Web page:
Abdul Malik Setiawan, M.D, M.Infect.Dis.
School of Medicine, Faculty of Medicine and Health Sciences. State Islamic University Maulana Malik Ibrahim Malang
One of the most common microorganisms founded in the human gut is Escherichia coli. While most strains of these microorganisms considered as a normal flora to the host, some strains have the ability to cause diseases. There are three main groups of these traits according to their pathogenicity; commensal, intestinal pathogenic E. coli and extraintestinal pathogenic E. coli (ExPEC) (1).
The ability of ExPEC to attack and colonize in many different sites other than gastrointestinal tracts was believed to cause many damages to the people in terms of health problems and financial matters (2). In addition, an increase in number of antimicrobial resistance ExPEC in 2000s starting to draw many attentions from health community about the importance of human protection against this pathogen (3).
Vaccination has proven to be the most powerfull way to protect human race from deadly infectious diseases like smallpox or polio. Moreover, the advance of molecular technology in vaccine industry nowadays provide greater opportunities for the scientist to enhance vaccine development on various diseases (4). The availability of whole genome sequences of E. coli could lead to potential vaccine candidates by studying the genomic differences between non pathogenic and extraintestinal pathogenic E. coli (1). Until today, there was no single vacine candidates have passed a clinical trial. This paper will discuss about what scientists have been done regarding ExPEC vaccine development.
Moriel et al. (2009) in their study has identified 19 groups of genes also known as “genomic islands” in ExPEC that was not founded in non-pathogenic E. coli. From those genes, they use “subtractive reverse approach” to predict 230 antigens potential to become vaccine candidates. The prediction based on bioinformatic analysis to filter which antigens were surface associated or secreted. Nine antigens out of 230 antigens were proven to have in vivo protection to the mouse models that were challenged by pathogenic strains of E. coli (1).
The protection levels within nine antigens were varying from 13 % to 82 %. Most protective candidates with the highest level of protection (82 %) were ECOK1_3385 antigen. This antigen then proven to be protective against different strains of ExPEC with protective efficacy ranged from 43% to 78%. The protection obtained from both active and passive immunization could prevent bacteraemia and mortality. Moriel et al. believed that antigen encoded by ECOK1_3385 gene is a broadly protective vaccine candidate for ExPEC (1).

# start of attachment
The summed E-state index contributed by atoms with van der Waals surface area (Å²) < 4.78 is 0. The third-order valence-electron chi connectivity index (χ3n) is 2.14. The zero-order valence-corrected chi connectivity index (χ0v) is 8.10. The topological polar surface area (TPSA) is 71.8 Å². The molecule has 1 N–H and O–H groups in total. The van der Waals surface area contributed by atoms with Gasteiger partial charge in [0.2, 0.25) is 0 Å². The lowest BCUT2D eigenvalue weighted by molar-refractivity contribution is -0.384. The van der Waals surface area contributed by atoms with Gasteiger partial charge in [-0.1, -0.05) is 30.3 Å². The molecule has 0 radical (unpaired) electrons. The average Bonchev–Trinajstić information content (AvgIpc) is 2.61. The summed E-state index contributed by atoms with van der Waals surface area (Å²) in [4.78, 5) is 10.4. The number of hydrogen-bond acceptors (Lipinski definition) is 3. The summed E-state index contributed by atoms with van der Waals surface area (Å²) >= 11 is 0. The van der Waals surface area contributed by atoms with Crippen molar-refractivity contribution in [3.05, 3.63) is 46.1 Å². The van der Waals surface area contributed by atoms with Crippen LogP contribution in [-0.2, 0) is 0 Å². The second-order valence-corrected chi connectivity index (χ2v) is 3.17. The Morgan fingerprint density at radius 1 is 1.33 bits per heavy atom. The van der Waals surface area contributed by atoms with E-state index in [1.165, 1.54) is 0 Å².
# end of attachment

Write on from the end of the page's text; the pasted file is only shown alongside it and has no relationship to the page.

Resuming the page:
The unique fact about ECOK1_3385 gene is it widely spread not only in ExPEC but also in Intestinal pathogenic E. coli (InPEC) and in non-pathogenic E. coli. However, the antigen is not secreted in non-pathogenic E. coli because lack of T2SS region in their genome. T2SS region can be considered as a virulence factor that distinguished non-pathogenic E. coli to the pathogenic E. Coli (1). Therefore, this antigen would not induce host immunity against non-pathogenic E. coli which is human normal flora.
The “reverse vaccinology” approach in Moriel et al. study is the important part that should be underlined in this report. The advance of genomic technologies eventually gives benefits in vaccine development. The first successful vaccine candidates using this method is Meningococcal B (MenB) vaccine. Other genome based approaches such as refined reverse vaccinology, transcriptomic, functional genomic and proteomic are being used nowadays to develop novel vaccine candidates (5). Furthermore, the emerge of bioinformatic sciences provide a tool for genomic based vaccine development to elaborate molecular biology with simple computational technologies and lead to rapid vaccine production compared with conventional based approaches.
1. Moriel DG, Bertoldi I, Spagnuolo A, Marchi S, Rosini R, Nesta B, et al. Identification of protective and broadly conserved vaccine antigens from the genome of extraintestinal pathogenic Escherichia coli. Proceedings of the National Academy of Sciences. 2010 May 18, 2010;107(20):9072-7.
2. Smith JL, Fratamico PM, Gunther NW. Extraintestinal pathogenic Escherichia coli. Foodborne pathogens and disease. 2007;4(2):134-63.
3. Pitout JDD. Extraintestinal pathogenic Escherichia coli: an update on antimicrobial resistance, laboratory diagnosis and treatment. Expert Review of Anti-Infective Therapy. 2012 Oct 2012;10(10):1165-76. PubMed PMID: 1266802195; 23199402.
4. Plotkin SA. Vaccines: past, present and future. Nat Med. 2005 April 2005;11(4):S5-S11.
5. Rinaudo CD, Telford JL, Rappuoli R, Seib KL. Vaccinology in the genome era. Journal of Clinical Investigation. 2009 Sep 2009;119(9):2515-25.